“That's one way to make sure they don't miss out, by extending that payment period. I know it doesn't work for every school community, but I think that has helped our kids not miss out.”
The students, who know much more about the financial struggles of their families than any 10 or 11-year-old should, agree the payment system helps.
“Seventy dollars is quite expensive, but we can come in each week and just pay our fees off like $5 or $10,” one of them tells me.
But by paying the fees up front, there’s very little money left in the school's sports budget for equipment or uniforms. Up until this year, some children were playing in uniforms that were 20 years old.
Va’afusuaga’s creative nous put paid to that.
She often searches through lost property or happily accepts second-hand equipment offered up by others to piece together the required gear. She keeps a box at school where staff members - and even strangers - can donate used sports shoes.
"She does come and ask us, and if we are able to help we absolutely do," says Foote of Auckland Netball. "But she is very resource savvy, she puts in a lot of work.
“We gave Sally a box of balls; she only thought she was coming down to pick up used balls. She opened it up and her face was priceless - she was just absolutely blown away.”
So if Pt England, on their limited budget, are able to make sport accessible to one and all, then why are we seeing such a drop off in teenagers playing competitively?
Sport New Zealand's most recent report pointed towards cost as one of the main barriers stopping kids continuing in their chosen field. Another barrier was early specialisation.
The figures are hard to ignore. Participation peaks between 12 and 14 years, before dropping off significantly between the ages of 15 and 17.
The findings prompted New Zealand’s five main sporting bodies to sign a statement of intent to try and improve experiences in youth sport and bring the focus back on fun.
“I like playing with my friends on the court and supporting them,” one Pt England student said.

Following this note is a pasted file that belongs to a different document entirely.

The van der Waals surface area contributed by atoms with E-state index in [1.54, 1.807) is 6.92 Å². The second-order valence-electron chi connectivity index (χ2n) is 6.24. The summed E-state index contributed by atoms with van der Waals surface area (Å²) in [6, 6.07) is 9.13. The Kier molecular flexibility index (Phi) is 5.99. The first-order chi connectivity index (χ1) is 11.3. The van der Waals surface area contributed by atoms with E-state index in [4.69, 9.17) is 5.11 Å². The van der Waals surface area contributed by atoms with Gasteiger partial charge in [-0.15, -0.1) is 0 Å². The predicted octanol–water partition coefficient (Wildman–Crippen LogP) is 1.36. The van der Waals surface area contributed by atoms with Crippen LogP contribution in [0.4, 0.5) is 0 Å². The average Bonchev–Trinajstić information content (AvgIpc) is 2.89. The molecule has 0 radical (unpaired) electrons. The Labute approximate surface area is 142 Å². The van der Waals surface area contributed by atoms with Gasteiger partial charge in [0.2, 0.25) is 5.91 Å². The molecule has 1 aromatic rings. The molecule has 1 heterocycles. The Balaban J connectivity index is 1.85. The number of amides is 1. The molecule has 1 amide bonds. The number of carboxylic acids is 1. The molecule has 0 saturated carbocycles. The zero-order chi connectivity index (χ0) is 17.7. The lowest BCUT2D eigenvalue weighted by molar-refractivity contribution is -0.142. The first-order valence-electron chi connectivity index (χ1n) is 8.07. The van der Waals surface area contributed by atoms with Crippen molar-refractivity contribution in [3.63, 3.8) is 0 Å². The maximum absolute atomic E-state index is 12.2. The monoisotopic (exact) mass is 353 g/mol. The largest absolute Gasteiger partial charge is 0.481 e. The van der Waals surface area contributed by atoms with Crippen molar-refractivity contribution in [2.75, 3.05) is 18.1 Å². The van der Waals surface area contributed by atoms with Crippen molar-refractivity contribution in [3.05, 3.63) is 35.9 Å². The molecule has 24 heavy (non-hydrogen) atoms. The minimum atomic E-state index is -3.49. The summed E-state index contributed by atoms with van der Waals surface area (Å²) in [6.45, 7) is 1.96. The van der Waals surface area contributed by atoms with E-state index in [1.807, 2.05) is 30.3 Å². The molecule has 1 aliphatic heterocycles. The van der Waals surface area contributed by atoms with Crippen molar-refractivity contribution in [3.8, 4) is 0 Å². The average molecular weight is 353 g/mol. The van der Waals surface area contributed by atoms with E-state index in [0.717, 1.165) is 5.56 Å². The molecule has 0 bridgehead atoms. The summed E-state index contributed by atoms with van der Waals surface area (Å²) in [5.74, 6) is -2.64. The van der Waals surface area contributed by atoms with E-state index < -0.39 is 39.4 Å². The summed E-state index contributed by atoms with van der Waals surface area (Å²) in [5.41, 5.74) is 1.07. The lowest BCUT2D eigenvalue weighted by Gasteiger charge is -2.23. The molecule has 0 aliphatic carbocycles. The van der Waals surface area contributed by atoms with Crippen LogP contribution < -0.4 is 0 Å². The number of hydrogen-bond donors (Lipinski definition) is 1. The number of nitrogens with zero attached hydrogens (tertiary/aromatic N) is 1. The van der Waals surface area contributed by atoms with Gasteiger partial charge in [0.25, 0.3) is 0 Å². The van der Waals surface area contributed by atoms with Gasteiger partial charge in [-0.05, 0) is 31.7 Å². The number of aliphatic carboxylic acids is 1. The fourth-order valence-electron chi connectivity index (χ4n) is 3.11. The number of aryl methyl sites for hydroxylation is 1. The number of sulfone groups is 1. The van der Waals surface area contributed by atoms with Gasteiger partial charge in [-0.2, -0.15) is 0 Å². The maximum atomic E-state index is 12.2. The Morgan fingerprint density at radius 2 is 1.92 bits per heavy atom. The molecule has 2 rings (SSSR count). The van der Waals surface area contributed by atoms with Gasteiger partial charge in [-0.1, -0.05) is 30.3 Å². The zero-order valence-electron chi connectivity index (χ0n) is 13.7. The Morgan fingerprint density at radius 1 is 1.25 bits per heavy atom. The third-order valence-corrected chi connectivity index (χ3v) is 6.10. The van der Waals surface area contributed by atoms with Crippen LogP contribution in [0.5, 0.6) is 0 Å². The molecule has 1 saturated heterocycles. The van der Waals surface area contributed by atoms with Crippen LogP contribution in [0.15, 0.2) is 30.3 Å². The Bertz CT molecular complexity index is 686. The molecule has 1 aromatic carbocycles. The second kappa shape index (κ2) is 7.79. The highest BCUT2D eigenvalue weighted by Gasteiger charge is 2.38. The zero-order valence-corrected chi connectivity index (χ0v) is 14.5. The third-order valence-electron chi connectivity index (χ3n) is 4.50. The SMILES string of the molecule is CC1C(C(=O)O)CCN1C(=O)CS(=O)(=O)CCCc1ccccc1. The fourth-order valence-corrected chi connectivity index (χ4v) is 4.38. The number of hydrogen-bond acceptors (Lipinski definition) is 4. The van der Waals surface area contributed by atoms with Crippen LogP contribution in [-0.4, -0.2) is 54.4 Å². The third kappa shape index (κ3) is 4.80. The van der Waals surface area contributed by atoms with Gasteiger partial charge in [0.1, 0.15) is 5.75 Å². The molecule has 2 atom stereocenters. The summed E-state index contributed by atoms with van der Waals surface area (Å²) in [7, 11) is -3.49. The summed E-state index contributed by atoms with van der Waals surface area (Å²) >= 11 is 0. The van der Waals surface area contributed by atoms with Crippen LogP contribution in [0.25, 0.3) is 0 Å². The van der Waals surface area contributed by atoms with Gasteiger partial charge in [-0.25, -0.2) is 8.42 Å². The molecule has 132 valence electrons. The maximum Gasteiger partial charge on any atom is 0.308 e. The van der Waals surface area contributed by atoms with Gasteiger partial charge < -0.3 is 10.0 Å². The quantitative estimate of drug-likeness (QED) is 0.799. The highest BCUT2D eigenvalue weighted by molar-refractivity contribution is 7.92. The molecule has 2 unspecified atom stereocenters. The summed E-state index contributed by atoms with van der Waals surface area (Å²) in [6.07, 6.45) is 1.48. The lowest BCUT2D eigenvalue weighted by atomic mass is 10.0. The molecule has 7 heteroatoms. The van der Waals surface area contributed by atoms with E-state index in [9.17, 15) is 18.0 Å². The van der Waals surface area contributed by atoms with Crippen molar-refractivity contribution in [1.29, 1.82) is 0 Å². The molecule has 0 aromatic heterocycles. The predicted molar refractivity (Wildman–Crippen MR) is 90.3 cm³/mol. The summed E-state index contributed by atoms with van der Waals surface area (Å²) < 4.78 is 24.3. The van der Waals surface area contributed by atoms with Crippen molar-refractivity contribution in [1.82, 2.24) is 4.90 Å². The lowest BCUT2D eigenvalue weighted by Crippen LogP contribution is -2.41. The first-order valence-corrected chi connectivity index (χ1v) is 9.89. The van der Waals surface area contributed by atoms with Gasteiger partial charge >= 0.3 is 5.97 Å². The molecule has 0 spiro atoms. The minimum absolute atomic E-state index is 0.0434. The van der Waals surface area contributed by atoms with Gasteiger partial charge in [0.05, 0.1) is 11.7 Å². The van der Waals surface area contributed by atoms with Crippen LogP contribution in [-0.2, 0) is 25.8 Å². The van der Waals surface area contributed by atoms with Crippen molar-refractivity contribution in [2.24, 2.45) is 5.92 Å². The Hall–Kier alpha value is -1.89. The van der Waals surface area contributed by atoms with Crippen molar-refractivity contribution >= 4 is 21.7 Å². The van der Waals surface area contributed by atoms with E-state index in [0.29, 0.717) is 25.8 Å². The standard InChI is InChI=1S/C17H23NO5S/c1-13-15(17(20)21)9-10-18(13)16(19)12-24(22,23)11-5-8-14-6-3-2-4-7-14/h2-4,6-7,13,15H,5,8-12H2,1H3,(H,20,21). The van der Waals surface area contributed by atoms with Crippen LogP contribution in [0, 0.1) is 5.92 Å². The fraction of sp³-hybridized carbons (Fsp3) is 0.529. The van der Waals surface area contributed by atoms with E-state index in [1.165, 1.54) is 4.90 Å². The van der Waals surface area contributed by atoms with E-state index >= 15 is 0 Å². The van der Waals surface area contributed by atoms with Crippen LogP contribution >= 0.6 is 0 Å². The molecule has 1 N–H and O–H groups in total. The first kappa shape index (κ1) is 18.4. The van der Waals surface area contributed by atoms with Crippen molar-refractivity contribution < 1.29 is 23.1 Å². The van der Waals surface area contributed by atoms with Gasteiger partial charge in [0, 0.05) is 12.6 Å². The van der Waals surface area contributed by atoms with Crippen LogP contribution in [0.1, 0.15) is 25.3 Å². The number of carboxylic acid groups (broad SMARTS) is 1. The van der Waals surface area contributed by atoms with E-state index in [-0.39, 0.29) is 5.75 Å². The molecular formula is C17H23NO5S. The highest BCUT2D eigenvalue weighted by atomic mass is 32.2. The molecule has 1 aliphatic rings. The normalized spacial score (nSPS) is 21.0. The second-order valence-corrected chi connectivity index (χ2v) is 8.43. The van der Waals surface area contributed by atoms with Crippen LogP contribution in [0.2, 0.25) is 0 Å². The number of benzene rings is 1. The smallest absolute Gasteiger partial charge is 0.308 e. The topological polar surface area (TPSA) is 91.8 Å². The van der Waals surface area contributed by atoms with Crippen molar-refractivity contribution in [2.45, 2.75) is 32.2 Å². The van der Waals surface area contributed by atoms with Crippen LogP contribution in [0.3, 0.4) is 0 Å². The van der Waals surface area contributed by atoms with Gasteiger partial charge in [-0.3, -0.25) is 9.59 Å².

“We have a great time, we work together and be kind, be strong and never give up,” said another.
But Burt, who’s been at Pt England School for over 20 years, believes enjoyment isn’t the problem.
“I think when we were younger, lots and lots of people volunteered - not just in sports teams and different codes, but Scouts and Brownies, and all those sorts of things too. I think there’s a drop-off in attendance not because there’s a shortage of children or a lack of appetite – it’s simply having enough people to run the programmes, helping people to get there safely and home again.”
That’s where Va'afusuaga comes in. By working so closely with the community, she gets buy-in.
One grandma, she tells me, bakes enough cookies for every netball-playing student to ensure they all have something in their bellies on game day. 'Gigi', as she’s affectionately known, has been doing that for six years.
“It takes a village and that's really true. The 15 teams we had this year weren't possible without 23 staff members - that involves classroom teachers, administration staff and support teachers who coach and manage. Wrapped around that we have other staff members who help us with transport or sponsor fees, or they turn up and cheer the kids on,” Va’afusuaga says.
She takes time to write a blog, complete with match reports, photos and notices, so parents are kept up-to-date.
It can be a vicious circle for parents. Work demands are increasing, meaning less time for volunteering and escalating the need for paid managers and coaches. That, in turn, puts the price up.
“I think that’s one of the bigger barriers. A lot of parents nowadays are too busy and have a lot of time constraints set against them so their volunteer time is cut,” says Foote, who analyses the netball programmes of schools in the Auckland area.
“They think it’s too hard to do trainings or get to games.”
Pt England has over 100 volunteers across a variety of extra-curricular activities. A self-created luxury afforded to a school which doesn’t have many.
Says Foote: “We look on Pt England almost as an example to other schools who struggle to say ‘Hey, you can get involved with sport’.”